Azerbaijani journalist harassed by security agents
|Publisher||Committee to Protect Journalists|
|Publication Date||24 February 2009|
|Cite as||Committee to Protect Journalists, Azerbaijani journalist harassed by security agents, 24 February 2009, available at: http://www.refworld.org/docid/49b7be51c.html [accessed 22 May 2015]|
New York, February 24, 2009 – A journalist who went to interview the minister of the Ministry of National Security (MNB) in Azerbaijan's Nakhchivan Autonomous Republic on February 20 was blindfolded and interrogated for hours, according to local news reports. The Committee to Project Journalists called today for an immediate investigation into the incident by the central Azerbaijani government.
Security service agents intimidated and harassed Idrak Abbasov, a reporter with the independent newspaper Zerkalo and a researcher with the Baku-based Institute for Reporters' Freedom and Safety (IRFS), while he was in Nakhchivan to study regional press freedom conditions. Agents blindfolded him, took his identity papers, camera, video camera, reporter's notebook, and cell phone, and interrogated him for two hours about the reasons for his trip, according to local news reports and CPJ sources. An unidentified officer demanded that Abbasov reveal the names of his colleagues in the region, cursed at him, and accused him of spying for Armenia, the journalist told CPJ.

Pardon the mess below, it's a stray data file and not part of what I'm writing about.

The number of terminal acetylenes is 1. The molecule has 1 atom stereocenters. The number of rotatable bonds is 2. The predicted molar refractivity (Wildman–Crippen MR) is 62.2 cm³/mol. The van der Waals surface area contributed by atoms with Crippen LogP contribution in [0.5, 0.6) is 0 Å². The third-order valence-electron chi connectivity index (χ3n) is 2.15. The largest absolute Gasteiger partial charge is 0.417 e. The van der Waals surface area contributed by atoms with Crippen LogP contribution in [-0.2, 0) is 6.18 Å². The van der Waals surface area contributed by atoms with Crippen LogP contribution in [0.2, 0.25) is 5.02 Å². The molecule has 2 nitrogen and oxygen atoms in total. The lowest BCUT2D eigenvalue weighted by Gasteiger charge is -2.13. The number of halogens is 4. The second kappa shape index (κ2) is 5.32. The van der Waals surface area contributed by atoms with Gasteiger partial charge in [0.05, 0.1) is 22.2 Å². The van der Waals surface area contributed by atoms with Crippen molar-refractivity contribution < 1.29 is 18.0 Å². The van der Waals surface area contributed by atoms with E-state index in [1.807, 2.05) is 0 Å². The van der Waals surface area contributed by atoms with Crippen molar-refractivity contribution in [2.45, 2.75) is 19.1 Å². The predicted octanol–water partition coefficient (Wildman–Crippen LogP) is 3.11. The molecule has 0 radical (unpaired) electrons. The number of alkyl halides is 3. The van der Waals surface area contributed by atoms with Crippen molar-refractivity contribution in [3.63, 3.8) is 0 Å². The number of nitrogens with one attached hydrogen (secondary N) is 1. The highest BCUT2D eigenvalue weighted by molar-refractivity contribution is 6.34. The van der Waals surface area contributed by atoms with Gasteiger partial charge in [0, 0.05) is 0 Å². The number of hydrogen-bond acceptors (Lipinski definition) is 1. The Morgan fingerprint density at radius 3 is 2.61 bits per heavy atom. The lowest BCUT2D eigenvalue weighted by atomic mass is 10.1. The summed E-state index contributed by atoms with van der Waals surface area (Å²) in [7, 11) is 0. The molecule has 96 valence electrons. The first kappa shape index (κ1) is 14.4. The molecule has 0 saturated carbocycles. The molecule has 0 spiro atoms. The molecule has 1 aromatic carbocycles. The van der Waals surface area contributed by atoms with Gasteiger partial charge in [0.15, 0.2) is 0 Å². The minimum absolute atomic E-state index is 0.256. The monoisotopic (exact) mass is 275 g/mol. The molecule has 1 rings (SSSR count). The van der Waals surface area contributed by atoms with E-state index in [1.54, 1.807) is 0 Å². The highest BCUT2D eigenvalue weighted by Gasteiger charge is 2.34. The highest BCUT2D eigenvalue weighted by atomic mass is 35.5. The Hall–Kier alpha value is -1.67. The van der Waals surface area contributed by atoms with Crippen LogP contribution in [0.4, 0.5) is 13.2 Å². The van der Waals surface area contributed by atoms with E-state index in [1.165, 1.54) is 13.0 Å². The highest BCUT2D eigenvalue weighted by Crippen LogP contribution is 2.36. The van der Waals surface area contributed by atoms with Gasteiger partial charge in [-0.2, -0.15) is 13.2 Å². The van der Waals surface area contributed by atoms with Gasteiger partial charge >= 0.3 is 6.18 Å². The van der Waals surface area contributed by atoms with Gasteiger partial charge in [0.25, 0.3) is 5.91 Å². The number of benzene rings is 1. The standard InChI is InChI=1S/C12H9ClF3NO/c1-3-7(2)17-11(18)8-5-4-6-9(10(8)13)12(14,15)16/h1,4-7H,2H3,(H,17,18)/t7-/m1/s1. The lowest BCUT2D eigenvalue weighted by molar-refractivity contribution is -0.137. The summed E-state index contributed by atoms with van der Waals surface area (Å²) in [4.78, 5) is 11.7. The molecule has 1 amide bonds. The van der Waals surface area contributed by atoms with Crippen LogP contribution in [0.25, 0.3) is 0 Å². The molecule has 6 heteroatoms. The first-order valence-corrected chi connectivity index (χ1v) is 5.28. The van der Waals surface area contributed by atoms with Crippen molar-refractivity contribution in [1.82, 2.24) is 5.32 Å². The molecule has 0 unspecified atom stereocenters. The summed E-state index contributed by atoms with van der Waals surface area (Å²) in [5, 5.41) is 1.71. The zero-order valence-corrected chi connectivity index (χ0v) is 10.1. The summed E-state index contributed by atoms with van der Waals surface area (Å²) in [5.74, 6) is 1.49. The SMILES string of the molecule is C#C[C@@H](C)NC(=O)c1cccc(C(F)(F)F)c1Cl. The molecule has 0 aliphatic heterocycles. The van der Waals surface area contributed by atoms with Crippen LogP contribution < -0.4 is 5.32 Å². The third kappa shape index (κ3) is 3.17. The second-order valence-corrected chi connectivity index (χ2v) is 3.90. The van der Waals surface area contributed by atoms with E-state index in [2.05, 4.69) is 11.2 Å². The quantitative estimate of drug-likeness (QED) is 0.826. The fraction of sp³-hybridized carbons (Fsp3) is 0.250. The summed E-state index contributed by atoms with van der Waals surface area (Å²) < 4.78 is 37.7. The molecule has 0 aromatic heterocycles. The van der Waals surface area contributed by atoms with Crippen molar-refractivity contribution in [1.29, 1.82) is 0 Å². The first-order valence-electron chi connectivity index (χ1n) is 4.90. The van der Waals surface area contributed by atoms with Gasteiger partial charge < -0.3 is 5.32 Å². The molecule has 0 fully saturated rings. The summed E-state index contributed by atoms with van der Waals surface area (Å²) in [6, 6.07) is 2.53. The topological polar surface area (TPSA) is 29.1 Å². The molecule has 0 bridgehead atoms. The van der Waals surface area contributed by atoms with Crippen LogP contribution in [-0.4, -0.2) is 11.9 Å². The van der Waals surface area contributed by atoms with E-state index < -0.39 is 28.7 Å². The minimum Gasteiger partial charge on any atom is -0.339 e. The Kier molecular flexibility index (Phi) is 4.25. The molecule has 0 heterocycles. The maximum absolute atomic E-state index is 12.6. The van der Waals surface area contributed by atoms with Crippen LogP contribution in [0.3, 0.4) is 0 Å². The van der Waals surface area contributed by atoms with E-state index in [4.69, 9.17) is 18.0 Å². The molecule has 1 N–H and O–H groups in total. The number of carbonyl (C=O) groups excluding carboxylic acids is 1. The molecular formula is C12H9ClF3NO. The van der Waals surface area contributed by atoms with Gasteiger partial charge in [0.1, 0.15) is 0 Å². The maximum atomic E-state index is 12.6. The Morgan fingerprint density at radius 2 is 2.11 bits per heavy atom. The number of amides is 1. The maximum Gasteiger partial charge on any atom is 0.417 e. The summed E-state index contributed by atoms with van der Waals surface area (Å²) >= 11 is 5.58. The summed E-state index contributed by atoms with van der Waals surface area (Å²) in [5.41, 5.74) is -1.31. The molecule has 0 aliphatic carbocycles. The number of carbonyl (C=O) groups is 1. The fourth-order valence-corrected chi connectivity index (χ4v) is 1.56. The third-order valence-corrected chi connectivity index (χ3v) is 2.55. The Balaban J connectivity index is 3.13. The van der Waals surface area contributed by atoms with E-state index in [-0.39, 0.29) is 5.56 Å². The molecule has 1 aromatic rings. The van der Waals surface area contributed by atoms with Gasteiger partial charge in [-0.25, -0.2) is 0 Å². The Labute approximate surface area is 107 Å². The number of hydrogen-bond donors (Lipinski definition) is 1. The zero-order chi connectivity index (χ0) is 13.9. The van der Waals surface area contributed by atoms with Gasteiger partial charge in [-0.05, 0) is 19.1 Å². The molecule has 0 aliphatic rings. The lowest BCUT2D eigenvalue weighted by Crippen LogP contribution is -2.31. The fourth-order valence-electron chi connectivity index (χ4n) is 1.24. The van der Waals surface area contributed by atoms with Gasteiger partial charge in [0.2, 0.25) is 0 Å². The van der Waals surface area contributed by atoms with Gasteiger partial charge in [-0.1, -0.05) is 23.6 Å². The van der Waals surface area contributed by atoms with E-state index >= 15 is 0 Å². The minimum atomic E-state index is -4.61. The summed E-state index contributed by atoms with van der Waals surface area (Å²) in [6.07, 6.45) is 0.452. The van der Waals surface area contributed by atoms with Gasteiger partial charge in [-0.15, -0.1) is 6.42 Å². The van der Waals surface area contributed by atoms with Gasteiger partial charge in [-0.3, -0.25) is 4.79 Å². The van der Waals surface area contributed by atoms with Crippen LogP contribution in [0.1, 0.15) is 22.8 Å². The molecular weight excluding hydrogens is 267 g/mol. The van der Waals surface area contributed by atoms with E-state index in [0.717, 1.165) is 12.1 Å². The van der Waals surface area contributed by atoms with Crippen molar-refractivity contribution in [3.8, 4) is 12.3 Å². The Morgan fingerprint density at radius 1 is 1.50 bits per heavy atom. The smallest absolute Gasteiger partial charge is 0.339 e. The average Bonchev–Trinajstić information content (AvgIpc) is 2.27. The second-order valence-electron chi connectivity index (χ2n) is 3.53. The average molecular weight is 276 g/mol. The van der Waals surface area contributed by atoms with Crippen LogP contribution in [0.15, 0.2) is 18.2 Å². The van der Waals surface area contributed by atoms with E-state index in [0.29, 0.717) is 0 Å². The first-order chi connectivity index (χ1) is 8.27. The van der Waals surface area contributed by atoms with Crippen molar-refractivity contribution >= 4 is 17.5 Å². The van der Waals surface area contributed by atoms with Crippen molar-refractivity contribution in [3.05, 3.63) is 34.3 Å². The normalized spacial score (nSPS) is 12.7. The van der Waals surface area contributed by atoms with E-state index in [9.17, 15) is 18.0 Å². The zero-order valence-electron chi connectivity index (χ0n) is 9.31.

Before he was released, a security officer urged the journalist to leave the region immediately and deleted all the pictures from his camera, he said. His documents and equipment were returned. As a result of his treatment, Abbasov was hospitalized with stress-induced heart problems on Saturday in Baku; he remains in the hospital today, IRFS Director Emin Huseynov told CPJ.
"We condemn the Nakhchivan state security services for luring a journalist to their headquarters with the promise of an interview only to blindfold and interrogate him," CPJ Europe and Central Asia Program Coordinator Nina Ognianova said. "We call on the Azerbaijani central authorities to investigate this incident and punish those responsible."
Abbasov told CPJ that the MNB had responded to his organization's request for a meeting and invited him to come to its offices on February 20 at noon. When Abbasov showed up – along with an IRFS colleague – MNB officers called him in alone. "Since our earlier meetings with different government officials in Nakhchivan were held in a friendly manner, I thought there's no reason to be afraid of going to the MNB alone," Abbasov told CPJ. "It appears I was mistaken."